While it’s true that some of the adults who were adopted as babies are using DNA to discover their biological origins, it is not because they suspect a biological connection to the Hicks family. Some of “Hicks Babies”, as they are sometimes referred to as, have done DNA tests in order to identify relatives who might be able to help them learn who their birth parents were.
How Hicks Babies can use DNA to find their birth parents
Those who are among the babies that were adopted through the Hicks’ Clinic can take DNA tests to help discover who their biological parents might have been. This is accomplished through the careful study of DNA matches.
Autosomal DNA tests, such as Ancestry DNA, 23andMe, My Heritage, and Family Tree DNA, offer extensive DNA match lists. These lists include people who are genetically related to us.
Most people whose recent ancestors were born in the United States will find that their DNA match lists include people who are related to them at a distance of 2nd-3rd cousins. By learning about the family trees of their 2nd-3rd cousins, they can identify groups of DNA matches who are related to each other through the same common ancestor.
Once they have grouped their DNA matches in to several groups, they can study the descendants of the ancestors to find where they connect to each other. This is how those who were adopted can identify the parents or grandparents of their biological parents.
It can sometimes be more difficult to pinpoint the exact identify of someone’s biological parents without closer cousins, such as first cousins. However, many people are able to discover closer relatives, like aunts and uncles – or even half-siblings, through DNA testing.
These closer relatives can provide important clues that can help determine exactly which child descended from the grandparents (identified through the 2nd-3rd cousins) was likely the biological mother or father.
Did Dr. Hicks go to jail?
The illegal adoptions that were allegedly arranged by Dr. Hicks were not discovered until after his death. He was never formally charged with arranging these illegal adoptions, and for this reason, he never went to jail or faced legal consequences for his actions.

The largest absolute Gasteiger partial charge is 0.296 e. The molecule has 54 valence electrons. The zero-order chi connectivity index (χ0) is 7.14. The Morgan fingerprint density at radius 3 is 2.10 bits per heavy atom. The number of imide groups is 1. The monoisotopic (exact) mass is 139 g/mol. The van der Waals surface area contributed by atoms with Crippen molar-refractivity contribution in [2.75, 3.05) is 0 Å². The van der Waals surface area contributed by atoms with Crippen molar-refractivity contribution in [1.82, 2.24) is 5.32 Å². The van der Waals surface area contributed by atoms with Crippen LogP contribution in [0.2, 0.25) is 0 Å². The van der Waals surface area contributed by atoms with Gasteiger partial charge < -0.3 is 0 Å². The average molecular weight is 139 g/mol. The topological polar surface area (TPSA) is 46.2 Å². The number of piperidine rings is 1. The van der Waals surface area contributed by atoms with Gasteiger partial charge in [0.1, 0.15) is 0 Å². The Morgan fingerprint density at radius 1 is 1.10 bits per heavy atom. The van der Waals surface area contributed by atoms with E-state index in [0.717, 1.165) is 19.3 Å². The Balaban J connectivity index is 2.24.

Dr. Hicks did lose his medical license in 1964 due to an infraction unrelated to the illegal adoptions. In addition, he did serve time in jail in Tennessee for illegally dispensing narcotics in the 1940s.
His Georgia clinic was located only a short distance away from his previous practice in Tennessee – right across the border.
How did Dr. Hicks die?
Dr. Thomas Hicks died of leukemia, a type of blood cancer. His death occurred in 1972, long before any of the children that had been adopted illegally through Dr. Hicks’ clinic had discovered the truth about their origins.
Dr. Hicks, who passed away at the age of 83, was born in 1888 in Picket County, Tennessee. He was buried in Crestlawn Cemetery in Polk County, Tennessee. His clinic, the Hicks’ Clinic, was in operation between about 1945-1965.
Dr. Thomas Hicks family tree
Even though Dr. Hicks is not suspected to be biologically related to any of the Hicks Babies, some people might find his ancestry and family tree to be of interest.
Both of Dr. Hicks’ parents were born in Tennessee. His parents were David Fleming Hicks and Mary Louise Holt.
Thomas, or Dr. Hicks, was one of six children. However, only four of his siblings survived to adulthood.
All of Dr. Hicks’ grandparents were born in Tennessee, as were many of his great-grandparents. Surnames in his family tree include Thomas, Fitch, Green, Waddell, and Johnson.
I hope that you have found this article interesting, and that you understand more about the story of Dr. Hicks and how the individuals who were adopted through his clinic might be able to use DNA results to discover the identities of their biological parents.
If you have any questions about something that you read in this post, please join in the discussion below.
Thanks for stopping by today!